Amongst the Covid-19 chaos, we are finding many residential landlords and tenants uncertain of their rights.
With the information platform evolving every day, it is hard to keep up and understand exactly what law changes apply to you.
Housing and financial certainty is crucial for both the landlord and the tenant.
On 23 March 2020, under the COVID-19 (Urgent Management Measures) Amendment Act, the Minister of Finance announced a freeze of rent increases and protections against tenancy terminations that came into force on 26 March 2020.
A rent freeze applies for an initial period of six months.
If your landlord has issued you with a rent increase notice that comes into effect after 26 March, it does not apply.
In addition to this, tenancy terminations are protected for a period of three months, regardless of when the notice was provided, unless the parties agree otherwise.
There are now only a few, very limited circumstances in which a tenancy may be terminated during this time.
These include assaulting or threatening to assault the landlord or neighbours, or substantially damaging or threatening to substantially threaten the property.
If a termination notice has been issued, either by the landlord or by the Tenancy Tribunal, that was due to come into effect during the lockdown, it is now postponed until 15 days after the three-month protection applies – unless the government extends these protections.
Tenants can continue to be given notice to end their tenancy as normal i.e. 21 days for periodic tenancy arrangements.
However, tenants have the additional ability under the new laws to revoke a notice that they have already given to end the tenancy to allow them to remain in the property during the lock-down.
Likewise, if a fixed term tenancy ends during the lockdown period it will become a period tenancy allowing the tenant to continue to reside in the property.
In these situations, the terms of the current tenancy agreement continue.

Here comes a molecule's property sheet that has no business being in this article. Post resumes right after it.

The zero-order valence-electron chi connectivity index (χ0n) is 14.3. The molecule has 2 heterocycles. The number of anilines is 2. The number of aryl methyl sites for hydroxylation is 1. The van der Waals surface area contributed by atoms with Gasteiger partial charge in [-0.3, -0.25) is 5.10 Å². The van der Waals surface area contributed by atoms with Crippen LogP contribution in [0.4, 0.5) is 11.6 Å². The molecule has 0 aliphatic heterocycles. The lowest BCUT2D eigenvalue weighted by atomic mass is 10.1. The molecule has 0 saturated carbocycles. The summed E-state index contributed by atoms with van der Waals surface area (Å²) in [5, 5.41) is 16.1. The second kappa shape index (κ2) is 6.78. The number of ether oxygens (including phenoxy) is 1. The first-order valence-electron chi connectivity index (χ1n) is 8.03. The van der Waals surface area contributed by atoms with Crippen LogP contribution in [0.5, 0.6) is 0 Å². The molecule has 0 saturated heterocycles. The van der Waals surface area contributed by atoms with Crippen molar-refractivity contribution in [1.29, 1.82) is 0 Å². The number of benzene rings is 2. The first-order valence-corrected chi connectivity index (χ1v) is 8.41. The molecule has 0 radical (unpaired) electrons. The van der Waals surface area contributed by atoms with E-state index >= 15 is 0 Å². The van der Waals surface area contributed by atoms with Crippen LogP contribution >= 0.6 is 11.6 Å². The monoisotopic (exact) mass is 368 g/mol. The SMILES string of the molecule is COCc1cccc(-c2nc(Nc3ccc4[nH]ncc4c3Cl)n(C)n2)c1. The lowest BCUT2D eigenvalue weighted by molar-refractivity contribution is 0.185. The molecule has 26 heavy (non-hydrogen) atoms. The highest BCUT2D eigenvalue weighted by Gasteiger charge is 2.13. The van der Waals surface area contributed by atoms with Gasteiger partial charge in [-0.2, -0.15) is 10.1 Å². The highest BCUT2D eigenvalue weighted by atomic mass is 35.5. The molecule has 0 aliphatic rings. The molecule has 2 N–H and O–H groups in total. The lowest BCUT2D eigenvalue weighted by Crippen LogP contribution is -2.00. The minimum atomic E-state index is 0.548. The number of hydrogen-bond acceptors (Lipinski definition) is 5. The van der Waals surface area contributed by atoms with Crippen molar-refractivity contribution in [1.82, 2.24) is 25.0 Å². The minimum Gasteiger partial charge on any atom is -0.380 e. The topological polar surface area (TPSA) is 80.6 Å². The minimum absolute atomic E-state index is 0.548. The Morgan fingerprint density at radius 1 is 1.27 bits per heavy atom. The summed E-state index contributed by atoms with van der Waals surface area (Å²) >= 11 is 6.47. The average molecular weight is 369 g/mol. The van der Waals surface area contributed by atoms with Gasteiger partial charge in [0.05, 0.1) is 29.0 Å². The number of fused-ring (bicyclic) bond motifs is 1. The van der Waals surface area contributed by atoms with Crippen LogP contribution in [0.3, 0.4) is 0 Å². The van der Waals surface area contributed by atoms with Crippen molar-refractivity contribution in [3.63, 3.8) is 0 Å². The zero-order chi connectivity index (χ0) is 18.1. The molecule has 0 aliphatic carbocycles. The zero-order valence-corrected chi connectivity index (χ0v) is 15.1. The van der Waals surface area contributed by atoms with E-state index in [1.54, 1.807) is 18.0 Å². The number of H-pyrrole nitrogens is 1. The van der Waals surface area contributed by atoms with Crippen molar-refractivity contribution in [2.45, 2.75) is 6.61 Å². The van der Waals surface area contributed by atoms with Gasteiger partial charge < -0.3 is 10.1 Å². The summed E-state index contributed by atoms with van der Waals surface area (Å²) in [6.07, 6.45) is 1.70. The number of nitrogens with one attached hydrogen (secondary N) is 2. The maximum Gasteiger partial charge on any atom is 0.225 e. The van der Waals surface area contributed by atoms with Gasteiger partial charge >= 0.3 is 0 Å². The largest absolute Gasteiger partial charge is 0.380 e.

Drop or loss of employment income will lead to some tenants having trouble to pay rent.
The tenant is still responsible for paying rent.
Tenants are encouraged to be honest with their landlords about their circumstances and many landlords are being reasonable during this time, allowing payment plans and other negotiated rental decreases.
Particularly as, during the three-month termination protection, a landlord cannot apply to the Tenancy Tribunal to end a tenancy until the tenant is 60 days behind in rent.
This is a significant increase from the usually 21 day arrears period.
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Even if a tenant is 60 days in arrears, the Tribunal must still consider whether it is fair in the circumstances to terminate the tenancy.
It will be interesting to see what the Tribunal determines as "fair" during the Covid-19 lock down.
No inspections may be carried out during the lockdown.
A tradesperson may be hired to carry out any urgent repairs and from Tuesday 28 April, tradies are permitted to undertake work provided physical distancing requirements can be satisfied.
As with most ongoing relationships during this time, it is important to keep an open line of communication between the landlord and the tenant to ensure certainty for both parties.
Further information can be found at www.tenancy.govt.nz.
•Pétra Allen is one of the law column writers from Treadwell Gordon.